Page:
Friday 20 September 2019

Jody Corcoran: 'Leo gambles on hope over caution with tax cut pledge'

Fine Gael may misjudge the mood again by putting Tiger economics over public services, writes Jody Corcoran

Gang up: Taoiseach Leo Varadkar arrives at last week’s Future Jobs Summit, flanked by Minister for State for Trade, Employment and Business Pat Breen; Minister for Business, Enterprise and Employment Heather Humphreys; Minister of State for Higher Education Mary Mitchell O’Connor; and Minister for State for Food, Forestry and Agriculture Andrew Doyle. Photo: Tony Gavin
Gang up: Taoiseach Leo Varadkar arrives at last week’s Future Jobs Summit, flanked by Minister for State for Trade, Employment and Business Pat Breen; Minister for Business, Enterprise and Employment Heather Humphreys; Minister of State for Higher Education Mary Mitchell O’Connor; and Minister for State for Food, Forestry and Agriculture Andrew Doyle. Photo: Tony Gavin

In promising a tax cut that would, after five years, give 900,000 low to middle income earners an extra €60 a week, Leo Varadkar has set out his stall for the next general election.

On the face of it, this would appear to be a no-brainer, if also a somewhat one-dimensional electoral strategy - more money in your pocket. What's not to like about that?

However, Varadkar's income tax promise may also be a harbinger for Fine Gael to badly misjudge the complex mood of the country again come election time.

To understand why, we must stand back to attempt to divine that mood, real and underlying, as opposed to what the general political discourse, both positive and negative, informs us.

Notwithstanding positive economic analysis and projections, I would suggest that the mood, while willing to acknowledge the (unbalanced) progress that has been made since the great crash, still falls short of optimism.

In a few words: the mood seems to me to be hopeful rather than optimistic, but still anxious, if anything leaning more towards caution.

Leo Varadkar's income tax pledge is designed to tap into the hope in a way that he expects to benefit his party, and he may well be proven right; but it also plays with that mood of caution to a point that it may ultimately backfire on Fine Gael.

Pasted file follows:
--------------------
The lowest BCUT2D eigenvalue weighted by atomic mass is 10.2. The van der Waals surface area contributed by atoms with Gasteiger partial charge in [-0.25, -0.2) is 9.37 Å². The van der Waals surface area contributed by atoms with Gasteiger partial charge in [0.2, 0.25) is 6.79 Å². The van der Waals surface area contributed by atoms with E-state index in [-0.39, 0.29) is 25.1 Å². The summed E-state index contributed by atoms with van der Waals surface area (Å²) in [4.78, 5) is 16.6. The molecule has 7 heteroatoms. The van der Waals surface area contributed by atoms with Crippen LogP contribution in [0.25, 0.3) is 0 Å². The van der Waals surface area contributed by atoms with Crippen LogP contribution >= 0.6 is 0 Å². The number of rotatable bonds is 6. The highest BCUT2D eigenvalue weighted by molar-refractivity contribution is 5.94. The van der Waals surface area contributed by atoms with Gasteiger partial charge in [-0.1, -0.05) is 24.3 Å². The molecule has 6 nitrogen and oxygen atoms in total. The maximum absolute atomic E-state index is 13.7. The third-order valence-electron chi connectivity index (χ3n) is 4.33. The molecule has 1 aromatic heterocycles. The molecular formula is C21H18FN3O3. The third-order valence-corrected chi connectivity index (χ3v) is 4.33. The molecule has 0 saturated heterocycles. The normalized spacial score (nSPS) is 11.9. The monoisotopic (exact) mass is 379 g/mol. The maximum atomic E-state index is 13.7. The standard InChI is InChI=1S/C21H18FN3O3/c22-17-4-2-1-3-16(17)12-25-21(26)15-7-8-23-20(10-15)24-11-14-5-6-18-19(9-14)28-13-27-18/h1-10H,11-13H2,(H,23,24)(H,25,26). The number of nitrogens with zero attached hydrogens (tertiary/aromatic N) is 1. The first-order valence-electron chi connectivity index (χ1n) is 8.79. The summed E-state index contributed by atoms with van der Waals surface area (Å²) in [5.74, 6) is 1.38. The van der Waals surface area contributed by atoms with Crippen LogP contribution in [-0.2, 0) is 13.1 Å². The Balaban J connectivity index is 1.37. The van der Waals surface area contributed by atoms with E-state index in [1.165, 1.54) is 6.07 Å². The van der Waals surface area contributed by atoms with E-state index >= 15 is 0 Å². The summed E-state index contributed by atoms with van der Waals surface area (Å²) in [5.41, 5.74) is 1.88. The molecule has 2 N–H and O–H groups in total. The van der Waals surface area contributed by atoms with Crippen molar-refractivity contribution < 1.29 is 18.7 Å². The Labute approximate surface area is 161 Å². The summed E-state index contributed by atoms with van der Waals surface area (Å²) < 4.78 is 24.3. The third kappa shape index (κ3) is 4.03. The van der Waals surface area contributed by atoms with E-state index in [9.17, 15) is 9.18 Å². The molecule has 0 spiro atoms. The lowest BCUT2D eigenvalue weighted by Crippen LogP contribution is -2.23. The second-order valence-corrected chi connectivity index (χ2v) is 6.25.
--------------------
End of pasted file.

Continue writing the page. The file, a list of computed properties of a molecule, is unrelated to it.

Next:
The tax pledge, specifically aimed at those earning up to €50,000 a year, or a couple earning up to €100,000, has the bang of Celtic Tiger economics of it, as though the wildly optimistic mood back then is some sort of benchmark against which everything must be measured.

Since the last election, the political discourse has centred on several issues, positive and negative, related to the great crash which still infuses the national psyche.

To the good, there has been robust economic growth, followed by virtual full employment, a large portion of it temporary in nature by the way, stronger consumer sentiment and what we might call a general healthier outlook and sense of well-being.

On the negative side, however, critical issues relating to housing and homelessness persist; the health service, at one level, remains unfit for purpose; there are concerns about the apparent urban-rural divide and more general concerns about inequality of opportunity and outcome.

And underlying all of this is a widespread anxiety about the stability of the current economic model, mostly to do with concerns over the country's reliance on corporation tax, and the eventual impact of Brexit.

These are among the touchstone issues which have been well aired in recent years, and about which we will hear a lot more during the white heat of a general election campaign.